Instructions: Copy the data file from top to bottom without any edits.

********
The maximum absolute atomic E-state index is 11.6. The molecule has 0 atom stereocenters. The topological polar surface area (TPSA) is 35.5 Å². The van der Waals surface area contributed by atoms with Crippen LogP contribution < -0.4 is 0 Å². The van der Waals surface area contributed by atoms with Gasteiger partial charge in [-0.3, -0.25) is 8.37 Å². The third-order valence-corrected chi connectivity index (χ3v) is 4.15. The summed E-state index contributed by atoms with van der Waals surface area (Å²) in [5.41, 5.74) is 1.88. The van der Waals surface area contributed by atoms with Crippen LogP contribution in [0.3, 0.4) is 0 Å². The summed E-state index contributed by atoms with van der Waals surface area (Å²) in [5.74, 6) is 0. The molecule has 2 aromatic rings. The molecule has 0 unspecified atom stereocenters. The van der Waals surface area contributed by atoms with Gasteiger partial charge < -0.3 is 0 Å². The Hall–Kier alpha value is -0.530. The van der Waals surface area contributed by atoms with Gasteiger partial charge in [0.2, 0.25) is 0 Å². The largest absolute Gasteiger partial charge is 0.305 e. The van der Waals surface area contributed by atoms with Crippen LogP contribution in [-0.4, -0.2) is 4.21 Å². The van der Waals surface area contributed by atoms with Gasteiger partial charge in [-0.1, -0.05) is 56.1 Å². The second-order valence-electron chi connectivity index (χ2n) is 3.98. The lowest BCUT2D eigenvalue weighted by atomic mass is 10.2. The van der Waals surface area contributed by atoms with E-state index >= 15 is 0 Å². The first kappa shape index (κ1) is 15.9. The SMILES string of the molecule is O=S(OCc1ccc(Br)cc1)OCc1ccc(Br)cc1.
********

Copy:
The maximum absolute atomic E-state index is 11.6. The molecule has 0 atom stereocenters. The topological polar surface area (TPSA) is 35.5 Å². The van der Waals surface area contributed by atoms with Crippen LogP contribution < -0.4 is 0 Å². The van der Waals surface area contributed by atoms with Gasteiger partial charge in [-0.3, -0.25) is 8.37 Å². The third-order valence-corrected chi connectivity index (χ3v) is 4.15. The summed E-state index contributed by atoms with van der Waals surface area (Å²) in [5.41, 5.74) is 1.88. The van der Waals surface area contributed by atoms with Crippen LogP contribution in [0.3, 0.4) is 0 Å². The summed E-state index contributed by atoms with van der Waals surface area (Å²) in [5.74, 6) is 0. The molecule has 2 aromatic rings. The molecule has 0 unspecified atom stereocenters. The van der Waals surface area contributed by atoms with Gasteiger partial charge < -0.3 is 0 Å². The Hall–Kier alpha value is -0.530. The van der Waals surface area contributed by atoms with Gasteiger partial charge in [0.2, 0.25) is 0 Å². The largest absolute Gasteiger partial charge is 0.305 e. The van der Waals surface area contributed by atoms with Crippen LogP contribution in [-0.4, -0.2) is 4.21 Å². The van der Waals surface area contributed by atoms with Gasteiger partial charge in [-0.1, -0.05) is 56.1 Å². The second-order valence-electron chi connectivity index (χ2n) is 3.98. The lowest BCUT2D eigenvalue weighted by atomic mass is 10.2. The van der Waals surface area contributed by atoms with E-state index >= 15 is 0 Å². The first kappa shape index (κ1) is 15.9. The SMILES string of the molecule is O=S(OCc1ccc(Br)cc1)OCc1ccc(Br)cc1.